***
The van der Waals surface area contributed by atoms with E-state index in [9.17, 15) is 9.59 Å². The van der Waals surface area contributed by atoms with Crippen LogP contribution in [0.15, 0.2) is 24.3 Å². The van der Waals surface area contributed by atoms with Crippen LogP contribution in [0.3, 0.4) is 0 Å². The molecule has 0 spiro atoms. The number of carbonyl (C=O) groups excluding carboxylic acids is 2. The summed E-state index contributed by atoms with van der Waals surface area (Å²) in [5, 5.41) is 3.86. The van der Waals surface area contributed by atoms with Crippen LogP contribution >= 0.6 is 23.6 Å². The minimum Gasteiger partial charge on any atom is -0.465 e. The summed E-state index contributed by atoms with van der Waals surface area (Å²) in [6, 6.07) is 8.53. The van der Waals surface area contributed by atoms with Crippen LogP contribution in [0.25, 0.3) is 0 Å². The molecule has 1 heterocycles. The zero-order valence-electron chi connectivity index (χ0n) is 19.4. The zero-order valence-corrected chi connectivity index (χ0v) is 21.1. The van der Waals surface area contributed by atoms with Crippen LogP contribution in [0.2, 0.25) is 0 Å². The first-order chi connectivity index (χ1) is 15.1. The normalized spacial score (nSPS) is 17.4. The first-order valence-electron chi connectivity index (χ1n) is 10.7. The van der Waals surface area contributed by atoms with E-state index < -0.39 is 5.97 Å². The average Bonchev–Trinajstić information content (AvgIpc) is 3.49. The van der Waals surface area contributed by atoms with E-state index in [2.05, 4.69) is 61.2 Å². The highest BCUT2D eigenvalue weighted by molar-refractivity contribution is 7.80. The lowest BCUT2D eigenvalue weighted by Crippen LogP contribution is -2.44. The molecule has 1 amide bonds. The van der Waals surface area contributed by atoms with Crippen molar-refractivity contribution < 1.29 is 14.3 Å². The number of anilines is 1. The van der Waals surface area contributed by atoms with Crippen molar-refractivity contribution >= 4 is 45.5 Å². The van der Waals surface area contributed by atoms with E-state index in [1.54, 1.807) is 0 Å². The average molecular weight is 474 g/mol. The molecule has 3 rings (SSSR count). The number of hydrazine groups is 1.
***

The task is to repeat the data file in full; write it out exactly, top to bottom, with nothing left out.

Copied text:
The van der Waals surface area contributed by atoms with E-state index in [9.17, 15) is 9.59 Å². The van der Waals surface area contributed by atoms with Crippen LogP contribution in [0.15, 0.2) is 24.3 Å². The van der Waals surface area contributed by atoms with Crippen LogP contribution in [0.3, 0.4) is 0 Å². The molecule has 0 spiro atoms. The number of carbonyl (C=O) groups excluding carboxylic acids is 2. The summed E-state index contributed by atoms with van der Waals surface area (Å²) in [5, 5.41) is 3.86. The van der Waals surface area contributed by atoms with Crippen LogP contribution >= 0.6 is 23.6 Å². The minimum Gasteiger partial charge on any atom is -0.465 e. The summed E-state index contributed by atoms with van der Waals surface area (Å²) in [6, 6.07) is 8.53. The van der Waals surface area contributed by atoms with Crippen LogP contribution in [0.25, 0.3) is 0 Å². The molecule has 1 heterocycles. The zero-order valence-electron chi connectivity index (χ0n) is 19.4. The zero-order valence-corrected chi connectivity index (χ0v) is 21.1. The van der Waals surface area contributed by atoms with Crippen LogP contribution in [0.2, 0.25) is 0 Å². The first-order chi connectivity index (χ1) is 15.1. The normalized spacial score (nSPS) is 17.4. The first-order valence-electron chi connectivity index (χ1n) is 10.7. The van der Waals surface area contributed by atoms with E-state index < -0.39 is 5.97 Å². The average Bonchev–Trinajstić information content (AvgIpc) is 3.49. The van der Waals surface area contributed by atoms with E-state index in [2.05, 4.69) is 61.2 Å². The highest BCUT2D eigenvalue weighted by molar-refractivity contribution is 7.80. The lowest BCUT2D eigenvalue weighted by Crippen LogP contribution is -2.44. The molecule has 1 amide bonds. The van der Waals surface area contributed by atoms with Crippen molar-refractivity contribution < 1.29 is 14.3 Å². The number of anilines is 1. The van der Waals surface area contributed by atoms with Crippen molar-refractivity contribution >= 4 is 45.5 Å². The van der Waals surface area contributed by atoms with E-state index in [1.54, 1.807) is 0 Å². The average molecular weight is 474 g/mol. The molecule has 3 rings (SSSR count). The number of hydrazine groups is 1.